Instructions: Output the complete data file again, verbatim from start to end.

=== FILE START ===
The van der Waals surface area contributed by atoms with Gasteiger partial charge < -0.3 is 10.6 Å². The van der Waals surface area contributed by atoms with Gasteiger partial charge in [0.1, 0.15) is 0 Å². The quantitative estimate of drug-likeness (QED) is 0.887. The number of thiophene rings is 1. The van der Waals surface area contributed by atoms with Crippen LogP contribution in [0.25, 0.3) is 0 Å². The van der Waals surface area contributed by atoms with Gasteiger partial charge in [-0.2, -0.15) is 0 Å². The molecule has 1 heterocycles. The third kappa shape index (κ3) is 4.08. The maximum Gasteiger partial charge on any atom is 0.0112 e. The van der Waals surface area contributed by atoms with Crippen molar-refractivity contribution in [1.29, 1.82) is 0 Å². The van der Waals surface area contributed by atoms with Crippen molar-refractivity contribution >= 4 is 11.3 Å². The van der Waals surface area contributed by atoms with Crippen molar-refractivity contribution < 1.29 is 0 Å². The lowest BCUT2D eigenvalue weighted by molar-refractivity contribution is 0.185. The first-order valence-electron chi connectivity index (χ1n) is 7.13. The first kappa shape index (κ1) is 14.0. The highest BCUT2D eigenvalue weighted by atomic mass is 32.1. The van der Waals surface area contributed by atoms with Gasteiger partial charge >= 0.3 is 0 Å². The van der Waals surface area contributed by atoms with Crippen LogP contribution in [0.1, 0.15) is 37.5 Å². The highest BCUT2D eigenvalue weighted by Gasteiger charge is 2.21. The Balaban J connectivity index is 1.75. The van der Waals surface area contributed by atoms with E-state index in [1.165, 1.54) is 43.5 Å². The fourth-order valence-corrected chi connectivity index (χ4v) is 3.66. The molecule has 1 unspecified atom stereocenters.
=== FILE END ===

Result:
The van der Waals surface area contributed by atoms with Gasteiger partial charge < -0.3 is 10.6 Å². The van der Waals surface area contributed by atoms with Gasteiger partial charge in [0.1, 0.15) is 0 Å². The quantitative estimate of drug-likeness (QED) is 0.887. The number of thiophene rings is 1. The van der Waals surface area contributed by atoms with Crippen LogP contribution in [0.25, 0.3) is 0 Å². The van der Waals surface area contributed by atoms with Gasteiger partial charge in [-0.2, -0.15) is 0 Å². The molecule has 1 heterocycles. The third kappa shape index (κ3) is 4.08. The maximum Gasteiger partial charge on any atom is 0.0112 e. The van der Waals surface area contributed by atoms with Crippen molar-refractivity contribution in [1.29, 1.82) is 0 Å². The van der Waals surface area contributed by atoms with Crippen molar-refractivity contribution >= 4 is 11.3 Å². The van der Waals surface area contributed by atoms with Crippen molar-refractivity contribution < 1.29 is 0 Å². The lowest BCUT2D eigenvalue weighted by molar-refractivity contribution is 0.185. The first-order valence-electron chi connectivity index (χ1n) is 7.13. The first kappa shape index (κ1) is 14.0. The highest BCUT2D eigenvalue weighted by atomic mass is 32.1. The van der Waals surface area contributed by atoms with Gasteiger partial charge >= 0.3 is 0 Å². The van der Waals surface area contributed by atoms with Crippen LogP contribution in [0.1, 0.15) is 37.5 Å². The highest BCUT2D eigenvalue weighted by Gasteiger charge is 2.21. The Balaban J connectivity index is 1.75. The van der Waals surface area contributed by atoms with E-state index in [1.165, 1.54) is 43.5 Å². The fourth-order valence-corrected chi connectivity index (χ4v) is 3.66. The molecule has 1 unspecified atom stereocenters.